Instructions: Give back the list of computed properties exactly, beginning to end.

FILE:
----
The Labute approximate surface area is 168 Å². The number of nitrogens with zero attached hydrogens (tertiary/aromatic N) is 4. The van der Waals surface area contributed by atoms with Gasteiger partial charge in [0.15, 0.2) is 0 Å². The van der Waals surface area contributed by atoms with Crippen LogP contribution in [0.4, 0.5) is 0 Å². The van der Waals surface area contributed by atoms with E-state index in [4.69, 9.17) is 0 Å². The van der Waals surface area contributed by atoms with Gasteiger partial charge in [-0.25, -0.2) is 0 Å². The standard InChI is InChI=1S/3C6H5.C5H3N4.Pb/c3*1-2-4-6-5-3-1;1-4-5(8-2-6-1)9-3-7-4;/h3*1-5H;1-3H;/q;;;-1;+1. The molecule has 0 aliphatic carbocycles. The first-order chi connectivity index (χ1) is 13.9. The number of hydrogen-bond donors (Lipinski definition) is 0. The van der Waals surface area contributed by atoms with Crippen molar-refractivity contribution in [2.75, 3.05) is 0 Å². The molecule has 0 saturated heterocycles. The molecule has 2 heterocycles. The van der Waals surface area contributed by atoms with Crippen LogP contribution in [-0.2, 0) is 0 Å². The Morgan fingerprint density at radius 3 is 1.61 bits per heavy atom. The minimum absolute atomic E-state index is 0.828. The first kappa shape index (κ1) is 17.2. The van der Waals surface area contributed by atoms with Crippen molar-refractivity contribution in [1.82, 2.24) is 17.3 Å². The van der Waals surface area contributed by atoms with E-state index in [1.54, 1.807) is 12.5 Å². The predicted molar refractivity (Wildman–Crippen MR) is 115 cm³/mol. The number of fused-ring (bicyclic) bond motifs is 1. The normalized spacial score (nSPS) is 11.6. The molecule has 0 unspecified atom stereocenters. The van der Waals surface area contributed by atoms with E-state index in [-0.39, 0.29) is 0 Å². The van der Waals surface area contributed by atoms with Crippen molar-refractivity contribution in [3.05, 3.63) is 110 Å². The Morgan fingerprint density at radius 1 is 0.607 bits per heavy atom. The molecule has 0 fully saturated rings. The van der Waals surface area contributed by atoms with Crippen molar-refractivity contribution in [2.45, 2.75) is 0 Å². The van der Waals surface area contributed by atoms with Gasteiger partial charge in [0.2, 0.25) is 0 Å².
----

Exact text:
The Labute approximate surface area is 168 Å². The number of nitrogens with zero attached hydrogens (tertiary/aromatic N) is 4. The van der Waals surface area contributed by atoms with Gasteiger partial charge in [0.15, 0.2) is 0 Å². The van der Waals surface area contributed by atoms with Crippen LogP contribution in [0.4, 0.5) is 0 Å². The van der Waals surface area contributed by atoms with E-state index in [4.69, 9.17) is 0 Å². The van der Waals surface area contributed by atoms with Gasteiger partial charge in [-0.25, -0.2) is 0 Å². The standard InChI is InChI=1S/3C6H5.C5H3N4.Pb/c3*1-2-4-6-5-3-1;1-4-5(8-2-6-1)9-3-7-4;/h3*1-5H;1-3H;/q;;;-1;+1. The molecule has 0 aliphatic carbocycles. The first-order chi connectivity index (χ1) is 13.9. The number of hydrogen-bond donors (Lipinski definition) is 0. The van der Waals surface area contributed by atoms with Crippen molar-refractivity contribution in [2.75, 3.05) is 0 Å². The molecule has 0 saturated heterocycles. The molecule has 2 heterocycles. The van der Waals surface area contributed by atoms with Crippen LogP contribution in [-0.2, 0) is 0 Å². The Morgan fingerprint density at radius 3 is 1.61 bits per heavy atom. The minimum absolute atomic E-state index is 0.828. The first kappa shape index (κ1) is 17.2. The van der Waals surface area contributed by atoms with Crippen molar-refractivity contribution in [1.82, 2.24) is 17.3 Å². The van der Waals surface area contributed by atoms with E-state index in [1.54, 1.807) is 12.5 Å². The predicted molar refractivity (Wildman–Crippen MR) is 115 cm³/mol. The number of fused-ring (bicyclic) bond motifs is 1. The normalized spacial score (nSPS) is 11.6. The molecule has 0 unspecified atom stereocenters. The van der Waals surface area contributed by atoms with E-state index in [-0.39, 0.29) is 0 Å². The van der Waals surface area contributed by atoms with Crippen molar-refractivity contribution in [3.05, 3.63) is 110 Å². The Morgan fingerprint density at radius 1 is 0.607 bits per heavy atom. The molecule has 0 fully saturated rings. The van der Waals surface area contributed by atoms with Crippen molar-refractivity contribution in [2.45, 2.75) is 0 Å². The van der Waals surface area contributed by atoms with Gasteiger partial charge in [0.2, 0.25) is 0 Å².